The Dirt On Diatomaceous Earth

Use DE smartly to combat a number of problems with your flock.

by Kristina Mercedes Urquhart
PHOTO: Julie Falk/Flickr

As chicken keepers, we’re all searching for a natural, low-cost and effective method of pest control. Most of us want something that will be as easy on the earth as it is on our wallets, because, of course, our flock’s health and safety translates to our own health and safety. And who doesn’t love saving a little money? We also want something that does it all: a dewormer, an antiparasitic and a preventative tool, as well as a medication for use when our birds fall ill. Diatomaceous earth would seem to be the perfect solution for any chicken keeper.

What Is Diatomaceous Earth?

Pronounced die-uh-tuh-MEY-shuhs and frequently shortened to DE, diatomaceous earth is a mineral-based substance made from the fossilized remains of diatoms, or algae-like water plants. Its uses have been widespread since its discovery in 1839, from an absorbent and stabilizer in dynamite to use in swimming pool filtration systems.

Many chicken keepers have employed diatomaceous earth as a natural insecticide in the chicken coop. The common understanding is that the jagged edges of the DE particles pierce the waxy exoskeletons of common pests that come into contact with it, killing the insect through dehydration. It also has the potential to work as an effective, nonchemical pest repellent as the bugs learn to stay away from the treated area.

DE looks and feels like powdered sugar. While it’s rather deadly to insects, it’s soft to the human hand. DE, however, can be very irritating if it comes into contact with the eyes and can be a very abrasive respiratory irritant, due in large part to its high silica content.

The Downside to DE

It’s important to consider DE’s impact on your backyard environment once in use in your home. While it may be a nonchemical pesticide, diatomaceous earth does not discriminate between bad bugs and good bugs. In other words, DE has the potential to harm beneficial insects and pollinators, such as honeybees and native bees, in addition to the mites and lice you are trying to manage in your coop.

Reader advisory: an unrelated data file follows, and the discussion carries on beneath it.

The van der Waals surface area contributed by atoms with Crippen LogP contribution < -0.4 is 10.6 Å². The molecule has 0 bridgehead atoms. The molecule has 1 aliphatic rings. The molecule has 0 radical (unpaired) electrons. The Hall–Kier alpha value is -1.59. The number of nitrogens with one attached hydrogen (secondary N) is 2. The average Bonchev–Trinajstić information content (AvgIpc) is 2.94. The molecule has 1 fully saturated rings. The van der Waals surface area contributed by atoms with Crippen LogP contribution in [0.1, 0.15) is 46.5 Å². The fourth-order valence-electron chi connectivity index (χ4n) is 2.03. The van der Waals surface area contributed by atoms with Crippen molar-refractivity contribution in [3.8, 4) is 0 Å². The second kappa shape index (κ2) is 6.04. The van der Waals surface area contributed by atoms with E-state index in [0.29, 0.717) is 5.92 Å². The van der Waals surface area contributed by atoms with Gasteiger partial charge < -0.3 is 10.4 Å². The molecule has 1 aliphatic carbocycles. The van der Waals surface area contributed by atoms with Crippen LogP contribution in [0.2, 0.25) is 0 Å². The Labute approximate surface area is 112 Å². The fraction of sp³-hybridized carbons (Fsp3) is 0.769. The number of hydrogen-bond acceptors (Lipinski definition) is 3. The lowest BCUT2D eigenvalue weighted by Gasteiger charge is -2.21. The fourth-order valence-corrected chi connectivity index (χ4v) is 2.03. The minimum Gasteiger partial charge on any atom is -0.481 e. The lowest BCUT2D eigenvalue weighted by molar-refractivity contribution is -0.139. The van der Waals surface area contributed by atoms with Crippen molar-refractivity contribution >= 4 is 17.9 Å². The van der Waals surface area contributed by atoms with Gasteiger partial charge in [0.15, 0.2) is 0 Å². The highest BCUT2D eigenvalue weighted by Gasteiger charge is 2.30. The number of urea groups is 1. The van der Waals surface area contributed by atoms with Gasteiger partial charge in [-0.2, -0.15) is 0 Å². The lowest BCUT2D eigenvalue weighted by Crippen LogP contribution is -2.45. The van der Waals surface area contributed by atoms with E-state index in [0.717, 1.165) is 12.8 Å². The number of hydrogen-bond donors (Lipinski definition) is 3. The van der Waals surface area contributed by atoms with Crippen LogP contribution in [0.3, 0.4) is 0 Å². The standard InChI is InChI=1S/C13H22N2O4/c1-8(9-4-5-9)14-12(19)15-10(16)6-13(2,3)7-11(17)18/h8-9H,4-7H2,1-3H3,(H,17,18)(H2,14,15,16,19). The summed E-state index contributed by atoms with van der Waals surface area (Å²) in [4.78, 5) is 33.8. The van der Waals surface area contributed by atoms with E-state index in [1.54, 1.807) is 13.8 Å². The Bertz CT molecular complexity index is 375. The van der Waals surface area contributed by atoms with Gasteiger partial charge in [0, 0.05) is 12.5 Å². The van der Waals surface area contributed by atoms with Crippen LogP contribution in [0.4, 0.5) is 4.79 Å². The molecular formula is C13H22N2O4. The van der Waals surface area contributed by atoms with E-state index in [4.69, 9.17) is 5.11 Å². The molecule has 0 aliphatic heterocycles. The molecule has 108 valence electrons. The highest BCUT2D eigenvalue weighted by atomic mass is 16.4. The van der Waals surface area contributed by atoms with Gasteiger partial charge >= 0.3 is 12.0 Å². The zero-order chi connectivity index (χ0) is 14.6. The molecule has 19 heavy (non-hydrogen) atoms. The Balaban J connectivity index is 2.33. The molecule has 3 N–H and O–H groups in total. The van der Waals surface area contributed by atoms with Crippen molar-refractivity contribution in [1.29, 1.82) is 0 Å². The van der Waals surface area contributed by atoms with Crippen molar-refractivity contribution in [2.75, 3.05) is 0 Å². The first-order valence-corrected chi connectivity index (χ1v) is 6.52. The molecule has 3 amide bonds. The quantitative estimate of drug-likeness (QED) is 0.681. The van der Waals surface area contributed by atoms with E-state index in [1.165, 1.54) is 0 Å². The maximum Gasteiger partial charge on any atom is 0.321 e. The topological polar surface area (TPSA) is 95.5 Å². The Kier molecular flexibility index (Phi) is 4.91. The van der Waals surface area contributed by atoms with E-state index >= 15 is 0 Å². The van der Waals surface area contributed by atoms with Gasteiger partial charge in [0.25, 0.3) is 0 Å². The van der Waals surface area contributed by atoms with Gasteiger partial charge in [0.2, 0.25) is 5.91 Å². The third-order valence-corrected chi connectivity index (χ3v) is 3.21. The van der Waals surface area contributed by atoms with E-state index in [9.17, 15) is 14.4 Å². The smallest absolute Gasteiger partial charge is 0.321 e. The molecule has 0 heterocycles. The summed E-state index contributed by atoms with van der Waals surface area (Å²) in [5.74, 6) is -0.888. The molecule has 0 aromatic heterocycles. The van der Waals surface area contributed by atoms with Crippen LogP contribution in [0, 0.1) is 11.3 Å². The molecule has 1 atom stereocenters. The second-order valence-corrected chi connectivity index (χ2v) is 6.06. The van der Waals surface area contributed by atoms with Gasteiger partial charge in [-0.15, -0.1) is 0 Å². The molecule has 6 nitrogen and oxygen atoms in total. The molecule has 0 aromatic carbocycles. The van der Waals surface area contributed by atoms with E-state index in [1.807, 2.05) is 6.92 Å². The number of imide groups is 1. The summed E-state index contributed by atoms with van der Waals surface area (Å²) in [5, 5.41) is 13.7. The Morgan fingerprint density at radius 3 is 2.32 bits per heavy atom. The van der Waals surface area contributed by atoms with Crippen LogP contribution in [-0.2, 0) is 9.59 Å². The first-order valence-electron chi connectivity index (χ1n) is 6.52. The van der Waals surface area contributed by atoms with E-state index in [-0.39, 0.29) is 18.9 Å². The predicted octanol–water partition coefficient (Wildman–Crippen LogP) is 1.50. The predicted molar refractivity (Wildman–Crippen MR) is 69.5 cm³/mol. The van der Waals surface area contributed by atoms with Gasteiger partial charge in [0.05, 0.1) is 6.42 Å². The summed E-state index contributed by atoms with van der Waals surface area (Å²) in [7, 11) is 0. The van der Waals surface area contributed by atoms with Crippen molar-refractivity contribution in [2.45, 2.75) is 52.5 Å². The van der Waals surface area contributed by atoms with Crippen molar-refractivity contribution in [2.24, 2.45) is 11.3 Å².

DE In The Coop

I have used DE in my coop with good results, and I continue to keep some on hand. I also employ preventative management with my flock and they rarely require the use of DE or conventional medication: My chickens are fed high-quality feed and have fresh water daily, and their coop, run and surrounding environment is kept clean. They spend the majority of their days on grass, pasturing, and I occasionally boost their health with supplements and herbs.

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My recommendation would be to exercise stringent biosecurity measures and practice the management techniques listed previously. If you do choose to use DE, purchase only 100-percent food-grade, which is often found at feed-supply stores or homesteading shops. Contact the manufacturer if you are unsure about anything regarding the product. Completely avoid DE products made for swimming pools, which contain harmful additives, for use on or around your flock.

Caution with application is paramount for both you and your birds. Use eye protection, a mask that covers the nose and mouth, and gloves when handling DE. Knowing that the chicken’s respiratory system is very sensitive, it would be prudent to exercise caution when using DE inside the coop. Remove all of the birds before applying, or wait until they are out of the coop for the day. Use a small amount when first starting with DE, and work up over time to the amount that you feel is effective for the size of your coop and your flock.

If you choose to use DE in an outdoor area, such as a fenced run or open-air coop, apply it on a day when the wind gust is low, to help prevent it from spreading far and wide or from getting it into unwanted places, such as your garden.

There is no easy answer when it comes to using diatomaceous earth with your flock, especially for those of us who want to tend to chickens as naturally as possible. But I believe that responsible flock management practices and basic education about the processes and industries we support, will lead to a more informed and responsible decision, for both you and the health of your birds.

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